Volunteerism with Human Rights Group Sparks Return to Law School

Bill Rice earned a politics and history degree at Lebanon Valley College and now is pursuing law school.

Bill Rice ’06 entered LVC not overly interested in politics. Now, 13 years later, he’s volunteering with international human rights groups, attending Georgetown University Law school, and planning a career in public interest law.

“I was a pretty apolitical type of person as a freshman at LVC,” Rice said. “Then after taking some political science, history, and religion classes, I really became passionate about the world around me, both locally and globally. I joined and became active in various student-groups related to political science, activism, and politics. Ever since then I've been hooked to these types of things—really with just a strong focus on how best to help other people however one can.”

Rice, who became a double major in political science and historical communications at LVC, is starting his second year at Georgetown and gaining practical experience in poverty law and international human rights. He is also completing an externship with the Virginia Poverty Law Center, where he focuses on housing-related issues. At the same time, he works part-time as a grants writer for Yazda, a non-profit governmental organization to help support the Yazidi people, an ethnic Kurdish-minority group indigenous to Iraq, Syria, and Turkey, and others who suffer from the humanitarian crises in those countries.

He first learned about Yazidi-related issues during an internship with the Kurdistan Regional Government of Iraq's office in Washington, D.C. while pursuing his master's degree in international peace and conflict resolution at American University. 

“I've really been inspired by the nonprofit work of Yazda and Amal Clooney [a Lebanese attorney specializing in international law and human rights and wife to actor George Clooney] in trying to bring justice to the Yazidi people and other minority groups who were victims of genocide and other terrible crimes,” he said. 

After receiving his master’s degree, Rice worked as a communications associate with the Association of the United States Army and as a government contractor on various projects at the Department of Agriculture and the United States Agency for International Development.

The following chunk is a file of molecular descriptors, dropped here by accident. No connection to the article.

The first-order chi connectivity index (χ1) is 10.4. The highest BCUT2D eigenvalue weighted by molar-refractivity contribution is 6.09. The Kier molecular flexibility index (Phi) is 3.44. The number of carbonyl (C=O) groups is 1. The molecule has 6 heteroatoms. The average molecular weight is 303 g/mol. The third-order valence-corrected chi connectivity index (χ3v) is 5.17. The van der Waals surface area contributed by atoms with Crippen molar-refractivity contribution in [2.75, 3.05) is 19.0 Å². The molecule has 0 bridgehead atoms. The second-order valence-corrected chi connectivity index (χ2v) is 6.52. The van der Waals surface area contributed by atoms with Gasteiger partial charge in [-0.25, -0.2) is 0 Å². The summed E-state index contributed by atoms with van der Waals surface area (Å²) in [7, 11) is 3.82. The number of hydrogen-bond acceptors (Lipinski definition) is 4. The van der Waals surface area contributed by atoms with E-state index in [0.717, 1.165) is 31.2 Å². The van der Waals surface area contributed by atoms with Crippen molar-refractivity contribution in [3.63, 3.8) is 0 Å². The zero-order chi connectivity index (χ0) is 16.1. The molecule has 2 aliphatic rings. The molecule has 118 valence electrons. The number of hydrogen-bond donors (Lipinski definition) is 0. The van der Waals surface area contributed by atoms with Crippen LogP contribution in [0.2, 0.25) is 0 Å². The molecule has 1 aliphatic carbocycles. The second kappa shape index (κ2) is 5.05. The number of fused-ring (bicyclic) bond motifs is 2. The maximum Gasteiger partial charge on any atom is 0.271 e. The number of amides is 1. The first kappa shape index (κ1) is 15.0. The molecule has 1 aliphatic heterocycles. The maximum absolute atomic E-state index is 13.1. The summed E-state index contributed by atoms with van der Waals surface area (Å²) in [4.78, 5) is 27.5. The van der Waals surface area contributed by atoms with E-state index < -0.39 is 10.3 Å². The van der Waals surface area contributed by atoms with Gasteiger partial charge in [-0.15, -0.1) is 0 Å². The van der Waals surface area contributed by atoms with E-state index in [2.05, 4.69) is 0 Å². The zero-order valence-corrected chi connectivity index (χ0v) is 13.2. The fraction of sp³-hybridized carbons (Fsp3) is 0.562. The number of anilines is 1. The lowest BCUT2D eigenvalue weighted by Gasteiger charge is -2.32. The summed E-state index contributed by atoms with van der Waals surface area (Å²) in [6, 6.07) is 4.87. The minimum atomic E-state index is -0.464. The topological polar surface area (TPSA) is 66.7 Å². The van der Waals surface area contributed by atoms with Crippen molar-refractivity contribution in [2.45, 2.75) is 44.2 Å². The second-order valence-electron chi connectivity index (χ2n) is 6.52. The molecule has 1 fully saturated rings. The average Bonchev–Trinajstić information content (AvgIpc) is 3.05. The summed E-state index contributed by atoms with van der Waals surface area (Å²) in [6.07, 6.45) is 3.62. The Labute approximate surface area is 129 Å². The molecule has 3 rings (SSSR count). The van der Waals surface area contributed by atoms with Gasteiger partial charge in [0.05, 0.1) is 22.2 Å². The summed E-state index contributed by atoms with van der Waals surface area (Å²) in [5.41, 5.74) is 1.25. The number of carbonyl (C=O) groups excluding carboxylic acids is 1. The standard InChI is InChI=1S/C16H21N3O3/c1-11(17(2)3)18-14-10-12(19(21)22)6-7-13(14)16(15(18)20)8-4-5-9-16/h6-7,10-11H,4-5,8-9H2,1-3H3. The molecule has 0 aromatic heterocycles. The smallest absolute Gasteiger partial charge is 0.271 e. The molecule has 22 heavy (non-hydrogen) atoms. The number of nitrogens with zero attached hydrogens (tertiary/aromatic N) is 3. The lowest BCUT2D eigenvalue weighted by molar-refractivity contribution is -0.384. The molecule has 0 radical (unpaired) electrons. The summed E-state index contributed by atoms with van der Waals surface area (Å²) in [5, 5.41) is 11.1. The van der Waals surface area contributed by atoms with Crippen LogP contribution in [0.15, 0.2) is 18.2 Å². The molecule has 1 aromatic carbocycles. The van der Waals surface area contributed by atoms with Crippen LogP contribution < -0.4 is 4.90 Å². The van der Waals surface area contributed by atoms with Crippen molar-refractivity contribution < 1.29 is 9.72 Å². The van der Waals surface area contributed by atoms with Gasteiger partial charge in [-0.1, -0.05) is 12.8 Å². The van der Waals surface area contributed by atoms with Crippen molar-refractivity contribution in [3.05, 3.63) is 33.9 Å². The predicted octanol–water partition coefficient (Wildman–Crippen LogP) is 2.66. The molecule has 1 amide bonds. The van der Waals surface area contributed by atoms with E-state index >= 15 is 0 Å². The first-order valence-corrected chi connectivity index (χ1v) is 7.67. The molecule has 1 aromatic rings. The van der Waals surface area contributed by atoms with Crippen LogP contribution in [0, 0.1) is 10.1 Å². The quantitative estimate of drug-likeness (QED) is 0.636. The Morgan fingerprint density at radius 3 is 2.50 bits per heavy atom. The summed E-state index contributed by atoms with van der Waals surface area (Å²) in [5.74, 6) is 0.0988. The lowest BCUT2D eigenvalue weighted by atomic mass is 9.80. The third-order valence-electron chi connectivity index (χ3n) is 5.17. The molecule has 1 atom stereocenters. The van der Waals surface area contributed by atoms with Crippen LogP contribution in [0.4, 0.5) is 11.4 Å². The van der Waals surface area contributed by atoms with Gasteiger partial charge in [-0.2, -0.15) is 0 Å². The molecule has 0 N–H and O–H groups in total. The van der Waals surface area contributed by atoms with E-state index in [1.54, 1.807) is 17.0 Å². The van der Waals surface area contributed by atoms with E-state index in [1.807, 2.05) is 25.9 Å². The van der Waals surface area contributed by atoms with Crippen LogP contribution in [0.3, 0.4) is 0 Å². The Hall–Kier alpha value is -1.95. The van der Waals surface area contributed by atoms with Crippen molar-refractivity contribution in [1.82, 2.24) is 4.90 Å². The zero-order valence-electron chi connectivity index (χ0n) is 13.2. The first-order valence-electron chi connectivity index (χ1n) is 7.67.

“During this time I also did a lot of volunteer and activism work,” Rice said. “I worked on various political campaigns in Virginia. After the release of the Trump administration's travel ban, I volunteered with the Dulles Justice Coalition to assist immigration attorneys providing legal assistance to those negatively affected by it.” 

All of these experiences piqued Rice’s curiosity about legal issues and spurred his decision to attend law school.

“Public interest law really interested me,” he said. “I liked the idea of using the law to benefit underserved communities and people and to stand up and support human rights.”

Rice believes that LVC prepared him well for the professional world, not only by educating him about important concepts and ideas, but also by teaching practical skills and knowledge. 

“My English and social sciences experience really trained me in how to think outside the box, how to think creatively ,and how to think on my feet in high-pressure situations,” Rice said. “Those are some of the most valuable types of skills that have benefited me and that I have seen in others in the workforce. I’d like to thank LVC and all the awesome professors who shaped me into the person I am.”